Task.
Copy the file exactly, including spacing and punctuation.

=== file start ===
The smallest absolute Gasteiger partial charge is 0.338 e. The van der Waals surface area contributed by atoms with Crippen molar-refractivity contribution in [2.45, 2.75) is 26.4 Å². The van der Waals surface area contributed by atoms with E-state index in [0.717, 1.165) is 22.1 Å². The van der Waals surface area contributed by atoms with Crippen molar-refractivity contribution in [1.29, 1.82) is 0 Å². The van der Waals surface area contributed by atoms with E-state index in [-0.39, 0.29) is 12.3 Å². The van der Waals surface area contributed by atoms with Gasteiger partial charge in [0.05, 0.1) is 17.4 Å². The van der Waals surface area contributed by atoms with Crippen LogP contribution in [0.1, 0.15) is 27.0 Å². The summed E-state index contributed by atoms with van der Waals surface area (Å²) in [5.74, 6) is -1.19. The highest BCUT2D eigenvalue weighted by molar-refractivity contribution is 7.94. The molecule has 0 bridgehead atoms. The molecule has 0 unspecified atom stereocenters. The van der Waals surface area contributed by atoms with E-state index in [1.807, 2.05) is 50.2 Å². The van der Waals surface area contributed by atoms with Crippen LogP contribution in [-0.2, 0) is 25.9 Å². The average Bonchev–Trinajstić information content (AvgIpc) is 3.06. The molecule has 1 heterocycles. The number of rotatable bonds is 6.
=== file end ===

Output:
The smallest absolute Gasteiger partial charge is 0.338 e. The van der Waals surface area contributed by atoms with Crippen molar-refractivity contribution in [2.45, 2.75) is 26.4 Å². The van der Waals surface area contributed by atoms with E-state index in [0.717, 1.165) is 22.1 Å². The van der Waals surface area contributed by atoms with Crippen molar-refractivity contribution in [1.29, 1.82) is 0 Å². The van der Waals surface area contributed by atoms with E-state index in [-0.39, 0.29) is 12.3 Å². The van der Waals surface area contributed by atoms with Gasteiger partial charge in [0.05, 0.1) is 17.4 Å². The van der Waals surface area contributed by atoms with Crippen LogP contribution in [0.1, 0.15) is 27.0 Å². The summed E-state index contributed by atoms with van der Waals surface area (Å²) in [5.74, 6) is -1.19. The highest BCUT2D eigenvalue weighted by molar-refractivity contribution is 7.94. The molecule has 0 bridgehead atoms. The molecule has 0 unspecified atom stereocenters. The van der Waals surface area contributed by atoms with E-state index in [1.807, 2.05) is 50.2 Å². The van der Waals surface area contributed by atoms with Crippen LogP contribution in [-0.2, 0) is 25.9 Å². The average Bonchev–Trinajstić information content (AvgIpc) is 3.06. The molecule has 1 heterocycles. The number of rotatable bonds is 6.